Huddles play an important role in a lean management system. Many organizations start implementing a lean management using huddles, primarily in their clinical areas. In a recent podcast, Kim Brown, Chief Compliance Officer, and Beau Gostomsky, VP for Revenue Cycle, from Children’s Mercy Hospital in Kansas City shared about their work to implement huddles in non-clinical areas of their organization.
What prompted this focus? Kim and Beau were reviewing their clinical huddle boards, asking questions, and saw the opportunity to spread huddles to non-clinical areas.
Kim and Beau shared three things that stood out to them when implementing these huddles.
According to Beau “we noticed we were all on different paths in our journey and these were departments that were early on in their journey.” Because these non-clinical areas were just beginning, it was important to provide the support and coaching they needed as they learned and adapted the huddle. This can be challenging for staff at first because it brings up “a lot of nervousness, and uncertainty about what they are really doing there and speaking up and being vocal.” They met this challenge by ensuring there was engagement from all leaders both clinical and non-clinical. Beau explained that the “non-clinical huddles helped with the sense of inclusion and created a pathway for escalation.” Leaders were able to help assist and be more available to identify areas that have more challenges and barriers.
Value of Transparency
One of the reasons it was helpful to do huddles for the non-clinical areas was creating an awareness and transparency about readiness in the non-clinical areas. According to Kim, implementing non-clinical huddles, “gave them [staff] a way to escalate issues and the barriers they felt that impacted their readiness.” She also noted that by giving them a voice, it allowed non-clinical staff to identify opportunities “not only in their own areas but across departments, so we could determine the scope of some of the problems they were encountering.” This allowed non-clinical and clinical areas to focus on the task and made improvement more of a team effort. Staff were providing input on each other’s work and able to problem solve together.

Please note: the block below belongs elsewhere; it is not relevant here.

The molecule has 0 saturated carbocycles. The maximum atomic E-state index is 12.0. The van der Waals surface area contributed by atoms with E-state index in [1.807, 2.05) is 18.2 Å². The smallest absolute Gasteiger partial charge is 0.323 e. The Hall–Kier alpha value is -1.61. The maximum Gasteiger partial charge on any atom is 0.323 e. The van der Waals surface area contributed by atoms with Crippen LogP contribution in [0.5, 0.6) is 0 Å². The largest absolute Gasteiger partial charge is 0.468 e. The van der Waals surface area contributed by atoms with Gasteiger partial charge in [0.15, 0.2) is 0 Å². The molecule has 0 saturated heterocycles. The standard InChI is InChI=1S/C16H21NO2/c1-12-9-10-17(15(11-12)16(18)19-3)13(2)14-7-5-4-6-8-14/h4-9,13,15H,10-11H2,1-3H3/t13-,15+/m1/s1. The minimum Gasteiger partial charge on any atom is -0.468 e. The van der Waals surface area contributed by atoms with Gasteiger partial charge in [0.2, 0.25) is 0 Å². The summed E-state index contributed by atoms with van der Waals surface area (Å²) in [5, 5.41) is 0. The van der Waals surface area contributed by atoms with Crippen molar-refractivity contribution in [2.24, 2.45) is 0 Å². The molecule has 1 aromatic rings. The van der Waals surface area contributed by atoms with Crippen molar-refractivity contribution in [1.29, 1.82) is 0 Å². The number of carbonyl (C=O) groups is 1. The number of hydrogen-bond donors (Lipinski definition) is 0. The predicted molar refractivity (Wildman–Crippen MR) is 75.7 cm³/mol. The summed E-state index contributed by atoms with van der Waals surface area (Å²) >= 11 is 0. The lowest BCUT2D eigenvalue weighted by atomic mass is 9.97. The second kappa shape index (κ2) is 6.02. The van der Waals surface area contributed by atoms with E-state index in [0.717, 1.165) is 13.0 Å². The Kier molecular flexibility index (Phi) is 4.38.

Bridging the Gap
According to Kim having a shared services huddle helped fill a gap of connection between people. A number of services in their shared services areas were working remotely which caused a lack of connection for people, so having this huddle helped fill that gap. Non-Clinical huddles helped the areas continue to problem solve and provide opportunities to ask other leaders for help and to know when countermeasures were put in place. These huddles have been and continue to be effective.
Kim and Beau also shared some tips for people interested in starting a tiered huddle in a non-clinical area:
- Recognize if there is a need
- Identify where you are seeing the majority of the escalations coming from
- Start to evaluate the value of having a huddle system in those areas
- Be creative, focus on continual improvement and recognize colleagues and their work.
Where do you have huddles in your organization? Are there any areas that would benefit from implementing huddles? Please share your experiences below!
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